October 29, 2012

Drought years bring the need for Soil Testing

Sometimes, information shared within the agricultural community is applicable to home gardeners, whether you are growing vegetables, roses, hostas or anything else. I was just reading an article in an agricultural publication called “Corn and Soybean Digest” (sounds fascinating, doesn’t it? - right after, I sorted my sock drawer) and it highlighted an important point. This year, most of theUnited Stateshas experienced some level of drought. Even the usually-soggy Pacific Northwest has had a record dry summer and fall. TheMidwest, where most of our crops are grown, was hit particularly hard. Folks have been very worried for the health of their plants, particularly corn and soybeans (which go into so many products including livestock).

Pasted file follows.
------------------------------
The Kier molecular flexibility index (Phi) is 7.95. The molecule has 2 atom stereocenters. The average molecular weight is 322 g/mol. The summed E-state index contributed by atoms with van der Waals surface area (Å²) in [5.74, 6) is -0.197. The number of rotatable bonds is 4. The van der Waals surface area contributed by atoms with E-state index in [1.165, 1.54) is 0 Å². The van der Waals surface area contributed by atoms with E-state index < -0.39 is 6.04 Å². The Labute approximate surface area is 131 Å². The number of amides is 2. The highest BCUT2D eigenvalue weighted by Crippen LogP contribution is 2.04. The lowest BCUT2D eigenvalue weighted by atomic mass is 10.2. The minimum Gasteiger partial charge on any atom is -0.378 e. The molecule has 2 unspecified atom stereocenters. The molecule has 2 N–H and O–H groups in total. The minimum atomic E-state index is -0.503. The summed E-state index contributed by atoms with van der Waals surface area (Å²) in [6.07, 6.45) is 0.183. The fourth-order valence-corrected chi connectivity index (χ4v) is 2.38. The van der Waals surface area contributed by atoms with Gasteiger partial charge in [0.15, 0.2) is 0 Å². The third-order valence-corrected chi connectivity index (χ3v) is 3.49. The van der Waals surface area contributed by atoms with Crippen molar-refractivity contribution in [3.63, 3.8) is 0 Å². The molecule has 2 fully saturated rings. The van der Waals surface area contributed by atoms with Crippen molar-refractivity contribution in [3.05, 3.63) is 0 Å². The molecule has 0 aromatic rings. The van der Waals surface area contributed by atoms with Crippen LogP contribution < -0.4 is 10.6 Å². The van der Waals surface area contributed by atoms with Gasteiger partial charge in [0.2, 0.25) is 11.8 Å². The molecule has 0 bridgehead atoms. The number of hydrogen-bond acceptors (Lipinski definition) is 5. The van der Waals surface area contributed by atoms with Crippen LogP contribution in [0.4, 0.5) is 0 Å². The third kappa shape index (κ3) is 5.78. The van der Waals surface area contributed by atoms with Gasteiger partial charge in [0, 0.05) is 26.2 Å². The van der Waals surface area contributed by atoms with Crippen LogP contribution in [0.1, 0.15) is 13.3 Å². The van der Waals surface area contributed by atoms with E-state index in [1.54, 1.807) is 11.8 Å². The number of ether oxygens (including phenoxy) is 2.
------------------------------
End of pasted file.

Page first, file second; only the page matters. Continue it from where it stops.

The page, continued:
However, the drought also greatly affects the quality of the soil. The article in question (which can be found here, if you are interested) was discussing the need for additional soil testing after a drought year. Ron Gelderman, SDSU Soils Extension Specialist, is quoted as saying “For those fields that were severely moisture stressed, available nitrogen (N) carryover may be higher than normal." When the soil has been very dry for a long period of time, nutrients do not move through the soil the way they generally do. Usually, there is some degree of nutrient runoff, over the course of the growing season. Additionally, if plants are stressed and/or do not survive, they are not taking up as much available nitrogen as they might normally. Therefore, you can accidentally get higher levels of nitrogen than normal. This is a good thing to keep in mind, as you amend your soil for the fall and during the next year. You can buy a cheap little soil test kit that will show you the pH of your soil and the nitrogen content, as well as a few others.  Generally speaking, healthy soil that has lots of microbes will self-regulate macro and micro nutrient balance, pH and every determinant of healthy soil. However, it’s been an unusual year and taking the extra step to ensure plant health, particularly if you are having plant performance problems, is never a bad thing. If you are using synthetic fertilizers (which I DO NOT recommend, because they damage soil life, which decreases soil quality in every way), it is even more important to test your soil, as some fertilizers already have high nitrogen content which can stress and even burn your plants. If you have plant vitality and disease problems, it is helpful and interesting to track soil pH and other vitals, while applying our soil microbes, food for microbes and attractants for microbes. If you are the optimally diligent type, test the soil, nourish the soil, enjoy the changes and hope for a wet winter.  If you are not so diligent, use our microbes, food and attractants for microbes only, then sit back and enjoy the self-regulated miracle that follows.